The food-assistance branch of the United Nations, World Food Program (WFP), has maintained a role in Peru since 1968. Over this time, its presence and support have transformed from equipping the country with food aid to bolstering its national, regional and community nutritional scope.
Putting an end to malnutrition
Adopting its global campaign: Saving lives, changing lives, the recently-published country brief reveals its operational influencers and strategic plans to promote healthier eating habits to reduce child malnutrition. Peru is spearheading its commitment to reducing chronic child malnutrition, as while it has been halved since 2000, 12.2% of children under five still currently face its reality.
The Demographic and Family Health Survey (ENDES 2018) also reveals that 43% of children aged between six and 36 months suffer from anaemia. Malnutrition in Peru is also seen through increasing overweight and obesity levels among children. Almost a third, 32.3%, of children aged between five and nine years old, are classed as either overweight or obese.
Economic, societal and environmental factors play a significant part in food security. Described by the WFP as “one of the most disaster-prone countries in the world”, in 2015, 7.1 million people in Peru were living in a district with high or very high vulnerability to food insecurity amid disasters.
Reaching Sustainability Development Goal 2
While WFP is primed to respond to governmental emergency food-related requests, it is now adopting an advocacy, partnership and convening role to enhance Peru’s commitment to Sustainability Development Goal (SDG) 2: to end hunger, achieve food security and improved nutrition and promote sustainable agriculture. To foster this shift, WFP has brought in an integrated approach to food and nutrition by pairing communications, social mobilization and evidence to support actions.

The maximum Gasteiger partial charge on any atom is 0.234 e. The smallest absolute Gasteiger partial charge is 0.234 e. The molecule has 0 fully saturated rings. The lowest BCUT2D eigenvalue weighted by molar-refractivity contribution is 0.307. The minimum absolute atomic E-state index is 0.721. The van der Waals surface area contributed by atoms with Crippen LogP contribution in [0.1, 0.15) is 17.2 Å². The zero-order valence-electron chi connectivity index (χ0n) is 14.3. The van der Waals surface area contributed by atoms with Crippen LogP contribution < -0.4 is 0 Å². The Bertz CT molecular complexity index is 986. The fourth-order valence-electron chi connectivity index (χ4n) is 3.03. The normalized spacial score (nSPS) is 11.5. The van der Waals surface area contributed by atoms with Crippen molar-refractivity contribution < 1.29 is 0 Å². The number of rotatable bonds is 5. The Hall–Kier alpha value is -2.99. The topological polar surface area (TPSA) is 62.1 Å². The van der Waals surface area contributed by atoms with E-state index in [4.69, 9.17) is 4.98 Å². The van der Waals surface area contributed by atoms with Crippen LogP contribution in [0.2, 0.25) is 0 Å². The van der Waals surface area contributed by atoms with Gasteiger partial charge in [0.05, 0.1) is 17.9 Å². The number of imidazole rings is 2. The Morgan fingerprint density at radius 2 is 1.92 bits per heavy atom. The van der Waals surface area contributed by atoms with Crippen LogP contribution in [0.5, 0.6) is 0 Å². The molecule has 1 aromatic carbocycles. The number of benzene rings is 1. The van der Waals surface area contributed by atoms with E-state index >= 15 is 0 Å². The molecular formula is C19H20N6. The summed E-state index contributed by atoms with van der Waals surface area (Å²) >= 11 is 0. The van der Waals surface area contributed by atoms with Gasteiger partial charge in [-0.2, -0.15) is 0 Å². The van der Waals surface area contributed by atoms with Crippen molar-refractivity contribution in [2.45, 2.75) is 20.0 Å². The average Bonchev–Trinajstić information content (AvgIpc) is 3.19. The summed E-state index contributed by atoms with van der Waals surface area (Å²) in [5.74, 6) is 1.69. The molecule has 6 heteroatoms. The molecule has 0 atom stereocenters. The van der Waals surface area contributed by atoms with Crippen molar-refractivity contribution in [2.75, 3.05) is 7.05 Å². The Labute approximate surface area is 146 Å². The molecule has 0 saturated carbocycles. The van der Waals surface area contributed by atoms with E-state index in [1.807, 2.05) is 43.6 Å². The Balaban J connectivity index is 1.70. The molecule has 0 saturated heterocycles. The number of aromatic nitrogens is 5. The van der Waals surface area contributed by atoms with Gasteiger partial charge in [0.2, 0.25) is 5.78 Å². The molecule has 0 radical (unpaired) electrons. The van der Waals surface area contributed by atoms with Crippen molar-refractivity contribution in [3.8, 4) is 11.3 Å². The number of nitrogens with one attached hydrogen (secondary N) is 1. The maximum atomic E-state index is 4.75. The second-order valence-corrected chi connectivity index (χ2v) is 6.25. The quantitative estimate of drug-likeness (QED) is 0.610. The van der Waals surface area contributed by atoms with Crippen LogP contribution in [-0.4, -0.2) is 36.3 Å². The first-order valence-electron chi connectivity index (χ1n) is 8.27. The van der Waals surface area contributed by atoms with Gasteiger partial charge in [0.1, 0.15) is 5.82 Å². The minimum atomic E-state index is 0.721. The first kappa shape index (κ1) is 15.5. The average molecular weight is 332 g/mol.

Peru has a population of 31.2 million, which comprises upper middle-income levels, yet, in 2017, reported a chronic malnutrition rate of 13% of children under five years. The country’s strategic plan outlines an allocated contribution of $12.4 million. In total, the efforts are expected to require $31 million.
Peru has created three core strategic objectives to support its roadmap for the implementation of its pilot project’s communication strategy, named “Semilla”. The pilot project is a partnership between WFP, FAO, PAHO and UNICEF and the
Ministry of Health and the Ministry of Development and Social Inclusion.
Together, the collaborators aim to promote healthier eating habits to reduce child malnutrition. In particular, its behavior change communication strategy seeks to lower overweight and obesity levels among school-age children.
- Build Partnerships
Strategically, Peru hopes to enhance partnerships to achieve its SDG goals. Focusing on the root causes of nutritional concerns, collectively, Peru’s government, the private sector, academia and civil society are ready to work together to contribute to removing hunger and malnutrition by 2030.
To achieve these objectives, the contributors will form an alliance, creating targets and designating resources and efforts to reach zero hunger targets.
- No person experiences and suffers from malnutrition
Peru aims to improve the nutrition status of the most vulnerable groups by 2022. These individuals are most at risk of experiencing the most common forms of malnutrition, namely stunting, anaemia, overweight and obesity.
Again, striving to tackle the root causes of malnutrition, WFP will support the country by offering capacity-strengthening and technical assistance, including cooperation and technology transfer to all government levels.
By engaging in research, evidence gathering and by carrying out assessments, the international organization hopes to apply innovative and comprehensive nutrition intervention models specific to Peru’s regional and cultural context.
- Enhanced ability to put into action SDGs
As WFP seeks to enable Peru to build resilience, the organization aims to heighten the capacities of national and sub-national institutions to manage food security, disaster preparedness and response, and social protection policies and programs by 2022.
It will address these gaps by offering policy and operational-level capacity building and technical assistance to maximize social protection and disaster risk management programs. These will be specifically geared towards the needs of vulnerable people in the country.
Current challenges in Peru revolve around the political landscape. As the country’s President, Martín Vizcarra, has suggested early general elections in 2020 and bringing the legislative and presidential terms to a close a year earlier than intended, tension has increased. As a result, the WFP is working closely with the government to support the introduction of specific policies and programs that seek to reach the SDG2.